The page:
Newspaper mulch

2ajsmamaMay 14, 2011

I know a lot of non-organic gardeners use sheets of newspaper for mulch but we're trying to grow "sustainably" (won't be certified organic), I was wondering if newspaper was considered organic, in fact with the new soy-based inks, do they actually even add nitrogen to the soil? Thanks

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feijoas(New Zealand)

I consider myself to be an organic gardener and I use all the paper I can get hold of.
Of course 'organic' has different meanings for different people, but as far as I've been able to find out, coloured, shiny, it's nearly all ok.
I think the ink's nutritional value would be minute: I'd stick to 'paper=carbon' and stop there...

    Bookmark   May 15, 2011 at 5:49AM
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Newspaper is organic because it did come from once living sources. There is very little nutrient value in either the paper or the ink, however, and they add a carbon source to the soil. This does not mean that anything that came from a once living source would be good for soil because we know that oil and coal are not good additions to soil.

    Bookmark   May 15, 2011 at 6:28AM
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I was hoping the soy ink would counteract any paper/wood tendency to steal N from the soil. I need all the N I can get!

I did read that colored and glossy paper was not good to use b/c there may be heavy metals present. I also have a concern about the paper getting hydrophobic as it gets dry (July can be really dry around here), part of the reason I'm mulching is to keep the soil from drying out in the summer. Also looking to keep down weeds (my rye didn't germinate - bad seed? It got wet enough after sowing.), keep soil cooler in summer, add OM later in the year, and help warm the soil in the spring.

Should I be looking at a different kind of mulch? I do plan on sowing clover or annual rye (if I dare try again) in the fall.


    Bookmark   May 15, 2011 at 3:10PM
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I did read that colored and glossy paper was not good to use b/c there may be heavy metals present.

Let's put a stake in the heart of that zombie, please. You are parroting information from decades ago, and not examining whether the information is still relevant today. You might as well be discussing phlogiston and disco fever.

It's damned expensive to use "heavy metals" in ink because of the printing press cleanup and disposal of materials that is required. Commercial inks have been reformulated to avoid the need for all the cleanup.

    Bookmark   May 15, 2011 at 8:48PM
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I thought I had only read reputable (.edu) sites for info, but that snippet must have made it past my mental filter as I was searching. I just checked 3 of the extension sites I had bookmarked, and none of them mentioned the heavy metals. The concerns about water running off the paper if it is dry, and about it keeping the soil cooler in early spring, are, however derived from a study conducted by WSU.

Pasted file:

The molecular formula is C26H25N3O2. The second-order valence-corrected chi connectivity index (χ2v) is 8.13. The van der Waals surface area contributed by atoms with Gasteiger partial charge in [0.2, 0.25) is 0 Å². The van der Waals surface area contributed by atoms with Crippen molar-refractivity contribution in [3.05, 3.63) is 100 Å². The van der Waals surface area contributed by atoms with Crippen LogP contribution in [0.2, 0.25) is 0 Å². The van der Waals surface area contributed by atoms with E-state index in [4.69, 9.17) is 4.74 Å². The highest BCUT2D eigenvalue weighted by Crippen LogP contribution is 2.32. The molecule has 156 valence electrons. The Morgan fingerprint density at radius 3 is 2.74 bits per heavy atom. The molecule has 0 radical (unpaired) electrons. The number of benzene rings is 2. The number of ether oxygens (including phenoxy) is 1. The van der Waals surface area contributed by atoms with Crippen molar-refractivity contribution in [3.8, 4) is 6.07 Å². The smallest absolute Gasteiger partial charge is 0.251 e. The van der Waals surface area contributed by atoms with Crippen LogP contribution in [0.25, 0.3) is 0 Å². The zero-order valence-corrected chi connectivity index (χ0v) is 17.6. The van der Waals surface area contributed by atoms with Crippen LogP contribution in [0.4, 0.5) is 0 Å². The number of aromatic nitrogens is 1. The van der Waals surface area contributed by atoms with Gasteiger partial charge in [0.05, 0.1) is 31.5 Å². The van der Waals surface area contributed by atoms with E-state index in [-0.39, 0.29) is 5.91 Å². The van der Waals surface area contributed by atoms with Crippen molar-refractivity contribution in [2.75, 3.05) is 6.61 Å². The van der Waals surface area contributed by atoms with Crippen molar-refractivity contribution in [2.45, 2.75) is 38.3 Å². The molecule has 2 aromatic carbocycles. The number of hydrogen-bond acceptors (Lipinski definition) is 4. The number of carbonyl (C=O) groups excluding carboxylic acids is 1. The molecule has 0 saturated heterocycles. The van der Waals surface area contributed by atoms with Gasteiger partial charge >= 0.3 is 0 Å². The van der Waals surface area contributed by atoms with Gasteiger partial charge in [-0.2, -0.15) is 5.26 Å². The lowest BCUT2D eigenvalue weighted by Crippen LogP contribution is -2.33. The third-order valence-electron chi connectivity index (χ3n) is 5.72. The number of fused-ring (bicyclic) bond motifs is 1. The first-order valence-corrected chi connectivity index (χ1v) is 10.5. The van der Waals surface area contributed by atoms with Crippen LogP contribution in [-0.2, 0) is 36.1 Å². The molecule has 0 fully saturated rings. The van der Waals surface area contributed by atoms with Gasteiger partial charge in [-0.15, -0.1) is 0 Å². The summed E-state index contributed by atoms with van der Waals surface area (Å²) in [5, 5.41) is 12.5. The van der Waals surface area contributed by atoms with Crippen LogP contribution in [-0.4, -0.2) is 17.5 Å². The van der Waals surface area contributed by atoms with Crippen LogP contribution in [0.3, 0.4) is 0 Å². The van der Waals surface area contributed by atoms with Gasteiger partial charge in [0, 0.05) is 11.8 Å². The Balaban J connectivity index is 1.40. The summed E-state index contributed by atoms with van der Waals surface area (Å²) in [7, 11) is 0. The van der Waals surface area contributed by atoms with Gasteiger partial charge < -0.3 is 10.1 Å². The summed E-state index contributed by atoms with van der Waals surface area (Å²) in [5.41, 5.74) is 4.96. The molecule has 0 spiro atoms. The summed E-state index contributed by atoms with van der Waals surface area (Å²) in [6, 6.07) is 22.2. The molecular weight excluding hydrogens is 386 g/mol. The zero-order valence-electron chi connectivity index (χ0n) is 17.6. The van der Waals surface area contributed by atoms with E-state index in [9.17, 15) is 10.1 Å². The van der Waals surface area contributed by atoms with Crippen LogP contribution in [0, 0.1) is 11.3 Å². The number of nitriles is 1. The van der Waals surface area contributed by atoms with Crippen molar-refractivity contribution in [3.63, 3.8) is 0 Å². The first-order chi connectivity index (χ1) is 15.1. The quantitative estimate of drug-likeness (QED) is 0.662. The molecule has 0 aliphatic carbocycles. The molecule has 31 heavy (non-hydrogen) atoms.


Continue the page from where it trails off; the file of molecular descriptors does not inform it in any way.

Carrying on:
This same researcher recommends wood chip mulch for urban "restoration" sites, but I have a concern using it on vegetable crops (except if well-decomposted, or in walkways) because I need to add N, not use it to compost the wood chips!

Any comments?

Here is a link that might be useful: Newspaper mulch suitability

    Bookmark   May 15, 2011 at 9:03PM
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kosherbaker(LA CA-10)

Where are you located?


    Bookmark   May 15, 2011 at 11:00PM
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Putting newspaper down on your soil will not cause the soil bacteria to get to work on that material utilizing the available Nitrogen in your soil to the detriment of your plants.There is no need to be concerned about newspaper as mulch "robbing" your soil of Nitrogen.

    Bookmark   May 16, 2011 at 6:24AM
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I'm in NW CT. Why would paper be any different than wood chips? Is paper "decomposed" more? I guess that makes sense since paper (at least if you don't put it on thick) breaks down more quickly than fresh wood chips.

We use stockpiled woodchips that are already crumbly and black as a base for the garden bed, the veggies love that. We've only been here 4 yrs and with an open compost pile don't have much compost yet so we get the wood chips from my uncle's pile.

OK, 2 myths busted - what about dry newspapers keeping water from getting to roots? Just use the newspaper as mulch between rows or raised beds, and pull the weeds between plants by hand? Use the old woodchips right around the plants? I've got over 100 plants to transplant, and more to direct-seed, into almost 1500 sf (if we use all that space, may just mulch or try again to get cover crop growing on unused part).

Thanks - we've been gardening for 15 yrs or so, but this is the first time we've had such a large area that needs soil amendments and water (not near the house).

    Bookmark   May 16, 2011 at 7:04AM
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This same researcher recommends wood chip mulch for urban "restoration" sites, but I have a concern using it on vegetable crops (except if well-decomposted, or in walkways) because I need to add N, not use it to compost the wood chips!